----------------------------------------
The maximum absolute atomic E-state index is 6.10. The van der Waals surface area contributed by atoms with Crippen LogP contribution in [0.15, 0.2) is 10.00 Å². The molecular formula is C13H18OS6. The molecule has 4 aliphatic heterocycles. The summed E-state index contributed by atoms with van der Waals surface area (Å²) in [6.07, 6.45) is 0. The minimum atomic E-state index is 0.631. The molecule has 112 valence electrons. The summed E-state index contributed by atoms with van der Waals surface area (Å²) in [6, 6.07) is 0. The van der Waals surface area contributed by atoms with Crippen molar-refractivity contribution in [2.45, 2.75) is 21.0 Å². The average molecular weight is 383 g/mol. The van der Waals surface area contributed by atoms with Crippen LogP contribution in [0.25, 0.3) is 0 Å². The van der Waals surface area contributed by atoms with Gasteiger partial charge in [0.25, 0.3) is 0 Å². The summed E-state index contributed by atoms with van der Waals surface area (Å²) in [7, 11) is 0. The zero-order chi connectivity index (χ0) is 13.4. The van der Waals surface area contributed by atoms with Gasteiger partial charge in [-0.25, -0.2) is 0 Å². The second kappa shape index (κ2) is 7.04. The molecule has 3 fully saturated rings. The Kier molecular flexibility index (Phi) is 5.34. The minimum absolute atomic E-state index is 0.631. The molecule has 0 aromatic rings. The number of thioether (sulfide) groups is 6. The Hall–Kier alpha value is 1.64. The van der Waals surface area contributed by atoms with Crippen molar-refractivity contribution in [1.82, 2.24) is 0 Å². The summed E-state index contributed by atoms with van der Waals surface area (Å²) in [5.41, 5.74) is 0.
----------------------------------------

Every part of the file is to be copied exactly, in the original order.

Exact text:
The maximum absolute atomic E-state index is 6.10. The van der Waals surface area contributed by atoms with Crippen LogP contribution in [0.15, 0.2) is 10.00 Å². The molecular formula is C13H18OS6. The molecule has 4 aliphatic heterocycles. The summed E-state index contributed by atoms with van der Waals surface area (Å²) in [6.07, 6.45) is 0. The minimum atomic E-state index is 0.631. The molecule has 112 valence electrons. The summed E-state index contributed by atoms with van der Waals surface area (Å²) in [6, 6.07) is 0. The van der Waals surface area contributed by atoms with Crippen molar-refractivity contribution in [2.45, 2.75) is 21.0 Å². The average molecular weight is 383 g/mol. The van der Waals surface area contributed by atoms with Crippen LogP contribution in [0.25, 0.3) is 0 Å². The van der Waals surface area contributed by atoms with Gasteiger partial charge in [0.25, 0.3) is 0 Å². The summed E-state index contributed by atoms with van der Waals surface area (Å²) in [7, 11) is 0. The zero-order chi connectivity index (χ0) is 13.4. The van der Waals surface area contributed by atoms with Gasteiger partial charge in [-0.25, -0.2) is 0 Å². The second kappa shape index (κ2) is 7.04. The molecule has 3 fully saturated rings. The Kier molecular flexibility index (Phi) is 5.34. The minimum absolute atomic E-state index is 0.631. The molecule has 0 aromatic rings. The number of thioether (sulfide) groups is 6. The Hall–Kier alpha value is 1.64. The van der Waals surface area contributed by atoms with Crippen molar-refractivity contribution in [1.82, 2.24) is 0 Å². The summed E-state index contributed by atoms with van der Waals surface area (Å²) in [5.41, 5.74) is 0.